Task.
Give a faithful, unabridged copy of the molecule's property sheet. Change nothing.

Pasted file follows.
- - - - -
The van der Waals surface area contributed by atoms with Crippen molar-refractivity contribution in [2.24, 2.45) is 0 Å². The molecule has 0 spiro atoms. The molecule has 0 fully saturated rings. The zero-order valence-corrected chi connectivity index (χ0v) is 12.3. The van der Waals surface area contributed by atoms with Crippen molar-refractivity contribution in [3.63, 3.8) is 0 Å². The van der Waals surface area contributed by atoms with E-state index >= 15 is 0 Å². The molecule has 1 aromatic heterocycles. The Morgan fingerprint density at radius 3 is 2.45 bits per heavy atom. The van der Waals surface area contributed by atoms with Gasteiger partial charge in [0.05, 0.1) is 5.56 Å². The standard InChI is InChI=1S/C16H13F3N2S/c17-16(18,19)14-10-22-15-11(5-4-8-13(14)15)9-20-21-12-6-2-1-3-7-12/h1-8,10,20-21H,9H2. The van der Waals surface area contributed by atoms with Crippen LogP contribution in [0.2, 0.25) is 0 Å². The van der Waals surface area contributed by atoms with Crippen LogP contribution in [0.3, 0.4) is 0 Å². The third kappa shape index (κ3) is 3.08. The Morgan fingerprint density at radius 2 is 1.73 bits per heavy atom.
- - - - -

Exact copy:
The van der Waals surface area contributed by atoms with Crippen molar-refractivity contribution in [2.24, 2.45) is 0 Å². The molecule has 0 spiro atoms. The molecule has 0 fully saturated rings. The zero-order valence-corrected chi connectivity index (χ0v) is 12.3. The van der Waals surface area contributed by atoms with Crippen molar-refractivity contribution in [3.63, 3.8) is 0 Å². The van der Waals surface area contributed by atoms with E-state index >= 15 is 0 Å². The molecule has 1 aromatic heterocycles. The Morgan fingerprint density at radius 3 is 2.45 bits per heavy atom. The van der Waals surface area contributed by atoms with Gasteiger partial charge in [0.05, 0.1) is 5.56 Å². The standard InChI is InChI=1S/C16H13F3N2S/c17-16(18,19)14-10-22-15-11(5-4-8-13(14)15)9-20-21-12-6-2-1-3-7-12/h1-8,10,20-21H,9H2. The van der Waals surface area contributed by atoms with Crippen LogP contribution in [0.2, 0.25) is 0 Å². The van der Waals surface area contributed by atoms with Crippen LogP contribution in [0.3, 0.4) is 0 Å². The third kappa shape index (κ3) is 3.08. The Morgan fingerprint density at radius 2 is 1.73 bits per heavy atom.